For millennia, plaster has been used by tradespeople and artists in varied forms for wide-ranging applications, from building construction to fine art. Plaster is a soft mixture of lime, sand or cement, and water that hardens as it dries. Sculptors commonly deploy it as a procedural material for experimenting or making molds before executing a final artwork in more permanent mediums like bronze.
In the 20th century, many artists adopted plaster as a medium to make fully realized works, molding, carving, and casting it, as well as combining it with other materials. This gallery illustrates how artists working with plaster brought about new sculptural forms during this period and afterward. Due in part to the ease of working with plaster and its quick drying time, they were able to convey gesture and a sense of immediacy in sculptures that reveal traces of their creation—aligning these works with the modernist tendency to foreground process in art.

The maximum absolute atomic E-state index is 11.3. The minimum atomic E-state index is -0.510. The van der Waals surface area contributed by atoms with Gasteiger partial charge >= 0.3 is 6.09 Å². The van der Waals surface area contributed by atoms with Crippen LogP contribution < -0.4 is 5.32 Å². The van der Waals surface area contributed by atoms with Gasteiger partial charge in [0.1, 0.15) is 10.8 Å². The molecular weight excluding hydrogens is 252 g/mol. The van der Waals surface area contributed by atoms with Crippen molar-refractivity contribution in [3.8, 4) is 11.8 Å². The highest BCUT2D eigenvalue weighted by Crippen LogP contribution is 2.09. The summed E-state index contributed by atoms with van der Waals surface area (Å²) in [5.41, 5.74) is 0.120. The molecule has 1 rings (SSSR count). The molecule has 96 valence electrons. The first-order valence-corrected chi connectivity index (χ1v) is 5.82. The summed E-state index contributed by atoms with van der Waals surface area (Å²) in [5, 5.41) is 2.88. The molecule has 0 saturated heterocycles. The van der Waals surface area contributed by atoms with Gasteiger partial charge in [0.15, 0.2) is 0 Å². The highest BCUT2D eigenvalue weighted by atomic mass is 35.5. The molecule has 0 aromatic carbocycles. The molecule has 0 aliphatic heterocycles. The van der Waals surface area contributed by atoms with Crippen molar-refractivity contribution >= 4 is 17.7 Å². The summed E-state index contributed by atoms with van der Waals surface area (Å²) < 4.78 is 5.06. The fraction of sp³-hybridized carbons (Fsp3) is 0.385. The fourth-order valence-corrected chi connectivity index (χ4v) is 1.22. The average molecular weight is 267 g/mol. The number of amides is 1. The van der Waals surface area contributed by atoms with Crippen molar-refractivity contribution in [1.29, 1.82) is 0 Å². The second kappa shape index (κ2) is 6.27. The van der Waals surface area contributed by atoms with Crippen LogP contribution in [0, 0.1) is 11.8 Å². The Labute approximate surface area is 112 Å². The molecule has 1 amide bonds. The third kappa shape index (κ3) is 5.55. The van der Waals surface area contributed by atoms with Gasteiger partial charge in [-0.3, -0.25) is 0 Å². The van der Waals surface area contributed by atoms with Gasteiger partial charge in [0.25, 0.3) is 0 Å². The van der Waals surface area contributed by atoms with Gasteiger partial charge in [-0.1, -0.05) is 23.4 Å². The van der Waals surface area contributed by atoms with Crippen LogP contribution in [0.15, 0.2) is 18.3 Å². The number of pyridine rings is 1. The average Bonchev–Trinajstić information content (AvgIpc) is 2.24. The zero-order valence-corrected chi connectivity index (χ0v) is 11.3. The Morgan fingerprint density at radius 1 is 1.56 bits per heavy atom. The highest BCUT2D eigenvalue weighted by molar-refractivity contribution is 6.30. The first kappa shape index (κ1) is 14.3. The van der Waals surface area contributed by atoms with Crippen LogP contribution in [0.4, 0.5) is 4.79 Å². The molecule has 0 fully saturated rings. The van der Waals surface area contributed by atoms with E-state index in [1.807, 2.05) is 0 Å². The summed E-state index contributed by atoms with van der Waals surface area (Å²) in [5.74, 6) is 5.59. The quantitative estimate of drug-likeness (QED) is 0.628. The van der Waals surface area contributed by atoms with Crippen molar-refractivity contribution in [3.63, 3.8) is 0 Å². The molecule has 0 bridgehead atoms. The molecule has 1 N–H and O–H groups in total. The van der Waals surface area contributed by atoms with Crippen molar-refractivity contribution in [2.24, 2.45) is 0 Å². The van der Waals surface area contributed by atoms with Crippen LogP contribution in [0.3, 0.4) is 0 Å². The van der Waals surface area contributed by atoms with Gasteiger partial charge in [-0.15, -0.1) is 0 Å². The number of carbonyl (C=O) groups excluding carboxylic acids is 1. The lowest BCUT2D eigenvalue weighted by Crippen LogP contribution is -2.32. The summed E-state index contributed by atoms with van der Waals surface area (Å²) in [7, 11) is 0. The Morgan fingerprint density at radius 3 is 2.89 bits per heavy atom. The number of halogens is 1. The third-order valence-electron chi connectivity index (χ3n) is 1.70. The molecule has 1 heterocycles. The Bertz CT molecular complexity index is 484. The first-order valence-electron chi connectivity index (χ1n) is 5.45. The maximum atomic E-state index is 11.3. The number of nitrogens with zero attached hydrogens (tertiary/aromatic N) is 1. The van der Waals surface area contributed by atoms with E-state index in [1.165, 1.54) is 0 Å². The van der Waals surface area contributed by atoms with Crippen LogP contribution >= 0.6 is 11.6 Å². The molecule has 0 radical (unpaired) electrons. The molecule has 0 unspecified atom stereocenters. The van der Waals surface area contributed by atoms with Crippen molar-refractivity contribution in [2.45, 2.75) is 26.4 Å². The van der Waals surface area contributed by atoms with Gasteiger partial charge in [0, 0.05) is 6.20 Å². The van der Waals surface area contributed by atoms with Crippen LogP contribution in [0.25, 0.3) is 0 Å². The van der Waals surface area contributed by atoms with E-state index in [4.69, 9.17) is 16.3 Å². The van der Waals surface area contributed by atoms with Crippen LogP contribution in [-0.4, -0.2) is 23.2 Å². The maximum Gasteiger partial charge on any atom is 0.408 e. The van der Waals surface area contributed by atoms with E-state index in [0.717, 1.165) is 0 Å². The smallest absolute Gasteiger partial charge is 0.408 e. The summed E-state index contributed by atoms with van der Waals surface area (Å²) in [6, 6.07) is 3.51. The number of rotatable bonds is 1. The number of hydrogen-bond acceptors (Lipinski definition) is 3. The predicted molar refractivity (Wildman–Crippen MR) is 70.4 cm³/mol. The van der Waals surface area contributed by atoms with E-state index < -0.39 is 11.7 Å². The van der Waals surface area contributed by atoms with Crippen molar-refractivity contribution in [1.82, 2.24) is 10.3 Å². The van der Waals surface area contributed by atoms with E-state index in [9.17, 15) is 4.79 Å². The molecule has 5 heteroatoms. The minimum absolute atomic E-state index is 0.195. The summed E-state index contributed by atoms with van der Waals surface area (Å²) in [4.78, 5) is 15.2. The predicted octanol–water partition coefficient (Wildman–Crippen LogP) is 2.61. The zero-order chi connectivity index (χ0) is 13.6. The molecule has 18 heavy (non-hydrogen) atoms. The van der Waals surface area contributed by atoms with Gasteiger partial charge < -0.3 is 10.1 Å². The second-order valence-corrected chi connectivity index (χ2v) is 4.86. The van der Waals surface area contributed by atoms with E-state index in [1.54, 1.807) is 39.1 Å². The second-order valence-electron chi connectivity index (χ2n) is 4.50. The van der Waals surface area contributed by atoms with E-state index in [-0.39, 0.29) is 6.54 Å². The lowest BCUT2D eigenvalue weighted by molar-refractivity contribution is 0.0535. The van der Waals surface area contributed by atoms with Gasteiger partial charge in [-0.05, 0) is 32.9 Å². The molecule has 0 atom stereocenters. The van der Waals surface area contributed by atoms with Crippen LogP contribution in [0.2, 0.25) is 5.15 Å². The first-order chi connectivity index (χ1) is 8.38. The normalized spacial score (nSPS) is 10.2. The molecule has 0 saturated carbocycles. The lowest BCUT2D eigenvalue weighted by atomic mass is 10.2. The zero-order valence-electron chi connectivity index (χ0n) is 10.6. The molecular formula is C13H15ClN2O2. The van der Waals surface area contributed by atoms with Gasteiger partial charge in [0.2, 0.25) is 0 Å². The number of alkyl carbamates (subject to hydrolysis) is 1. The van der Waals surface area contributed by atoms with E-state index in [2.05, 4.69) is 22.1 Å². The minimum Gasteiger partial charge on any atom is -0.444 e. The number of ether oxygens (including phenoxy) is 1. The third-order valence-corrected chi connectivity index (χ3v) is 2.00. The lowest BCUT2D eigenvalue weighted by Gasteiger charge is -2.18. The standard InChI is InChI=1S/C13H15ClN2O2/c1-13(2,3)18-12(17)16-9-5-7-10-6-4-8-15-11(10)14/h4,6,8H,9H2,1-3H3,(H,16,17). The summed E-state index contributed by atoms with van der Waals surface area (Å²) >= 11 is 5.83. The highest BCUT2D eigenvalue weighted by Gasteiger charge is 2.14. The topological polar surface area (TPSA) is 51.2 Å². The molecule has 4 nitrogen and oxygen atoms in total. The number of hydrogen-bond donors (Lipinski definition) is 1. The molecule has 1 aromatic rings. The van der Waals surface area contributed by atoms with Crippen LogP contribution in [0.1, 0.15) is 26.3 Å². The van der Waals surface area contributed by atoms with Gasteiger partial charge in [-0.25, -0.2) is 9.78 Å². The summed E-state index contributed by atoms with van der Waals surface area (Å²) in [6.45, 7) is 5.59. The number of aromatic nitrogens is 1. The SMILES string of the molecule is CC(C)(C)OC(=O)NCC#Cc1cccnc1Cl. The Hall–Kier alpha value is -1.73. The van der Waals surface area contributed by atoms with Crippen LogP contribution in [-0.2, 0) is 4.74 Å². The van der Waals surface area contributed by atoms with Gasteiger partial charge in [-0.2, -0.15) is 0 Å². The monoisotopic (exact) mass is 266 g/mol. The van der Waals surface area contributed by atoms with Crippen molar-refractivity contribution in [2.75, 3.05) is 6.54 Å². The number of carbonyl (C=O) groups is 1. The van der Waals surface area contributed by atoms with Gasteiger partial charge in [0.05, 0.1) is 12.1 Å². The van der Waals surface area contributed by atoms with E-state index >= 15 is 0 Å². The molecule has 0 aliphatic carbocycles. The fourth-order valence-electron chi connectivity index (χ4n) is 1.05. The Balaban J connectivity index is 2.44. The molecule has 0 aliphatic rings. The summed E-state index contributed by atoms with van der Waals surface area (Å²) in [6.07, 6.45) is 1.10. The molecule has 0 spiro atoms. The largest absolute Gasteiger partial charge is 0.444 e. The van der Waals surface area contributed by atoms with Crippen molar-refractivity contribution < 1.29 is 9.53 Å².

Organized by Cara Manes, Associate Curator, Department of Painting and Sculpture, and Lydia Mullin, Manager, Collection Galleries, Department of Curatorial Affairs, with Rachel Remick, Curatorial Assistant, Department of Curatorial Affairs.